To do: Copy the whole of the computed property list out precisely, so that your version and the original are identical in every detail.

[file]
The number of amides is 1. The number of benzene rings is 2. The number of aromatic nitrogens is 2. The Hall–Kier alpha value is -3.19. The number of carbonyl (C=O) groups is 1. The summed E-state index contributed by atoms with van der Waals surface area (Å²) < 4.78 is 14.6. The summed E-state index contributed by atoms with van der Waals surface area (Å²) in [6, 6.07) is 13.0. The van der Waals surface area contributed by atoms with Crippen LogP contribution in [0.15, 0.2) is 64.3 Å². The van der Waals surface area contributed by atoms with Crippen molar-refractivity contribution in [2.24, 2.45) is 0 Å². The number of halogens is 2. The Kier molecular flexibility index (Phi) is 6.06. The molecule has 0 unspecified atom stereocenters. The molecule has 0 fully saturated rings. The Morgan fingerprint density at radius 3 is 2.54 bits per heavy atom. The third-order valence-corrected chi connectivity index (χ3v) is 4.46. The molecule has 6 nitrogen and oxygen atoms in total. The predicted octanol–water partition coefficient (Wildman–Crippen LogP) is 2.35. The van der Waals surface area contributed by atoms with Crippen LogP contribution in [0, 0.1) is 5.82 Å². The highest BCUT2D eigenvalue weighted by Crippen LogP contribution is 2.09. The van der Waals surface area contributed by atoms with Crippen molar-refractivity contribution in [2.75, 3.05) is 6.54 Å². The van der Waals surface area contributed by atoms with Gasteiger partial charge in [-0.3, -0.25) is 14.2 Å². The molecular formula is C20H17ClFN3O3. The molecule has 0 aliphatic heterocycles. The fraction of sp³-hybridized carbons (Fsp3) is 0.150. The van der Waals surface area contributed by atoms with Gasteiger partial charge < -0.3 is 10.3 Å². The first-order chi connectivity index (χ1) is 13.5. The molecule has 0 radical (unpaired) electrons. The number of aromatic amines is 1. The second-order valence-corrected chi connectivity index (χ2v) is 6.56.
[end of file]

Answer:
The number of amides is 1. The number of benzene rings is 2. The number of aromatic nitrogens is 2. The Hall–Kier alpha value is -3.19. The number of carbonyl (C=O) groups is 1. The summed E-state index contributed by atoms with van der Waals surface area (Å²) < 4.78 is 14.6. The summed E-state index contributed by atoms with van der Waals surface area (Å²) in [6, 6.07) is 13.0. The van der Waals surface area contributed by atoms with Crippen LogP contribution in [0.15, 0.2) is 64.3 Å². The van der Waals surface area contributed by atoms with Crippen molar-refractivity contribution in [2.24, 2.45) is 0 Å². The number of halogens is 2. The Kier molecular flexibility index (Phi) is 6.06. The molecule has 0 unspecified atom stereocenters. The molecule has 0 fully saturated rings. The Morgan fingerprint density at radius 3 is 2.54 bits per heavy atom. The third-order valence-corrected chi connectivity index (χ3v) is 4.46. The molecule has 6 nitrogen and oxygen atoms in total. The predicted octanol–water partition coefficient (Wildman–Crippen LogP) is 2.35. The van der Waals surface area contributed by atoms with Crippen LogP contribution in [0, 0.1) is 5.82 Å². The highest BCUT2D eigenvalue weighted by Crippen LogP contribution is 2.09. The van der Waals surface area contributed by atoms with Crippen molar-refractivity contribution in [2.75, 3.05) is 6.54 Å². The van der Waals surface area contributed by atoms with Gasteiger partial charge in [-0.3, -0.25) is 14.2 Å². The molecular formula is C20H17ClFN3O3. The molecule has 0 aliphatic heterocycles. The fraction of sp³-hybridized carbons (Fsp3) is 0.150. The van der Waals surface area contributed by atoms with Gasteiger partial charge < -0.3 is 10.3 Å². The first-order chi connectivity index (χ1) is 13.5. The molecule has 0 radical (unpaired) electrons. The number of aromatic amines is 1. The second-order valence-corrected chi connectivity index (χ2v) is 6.56.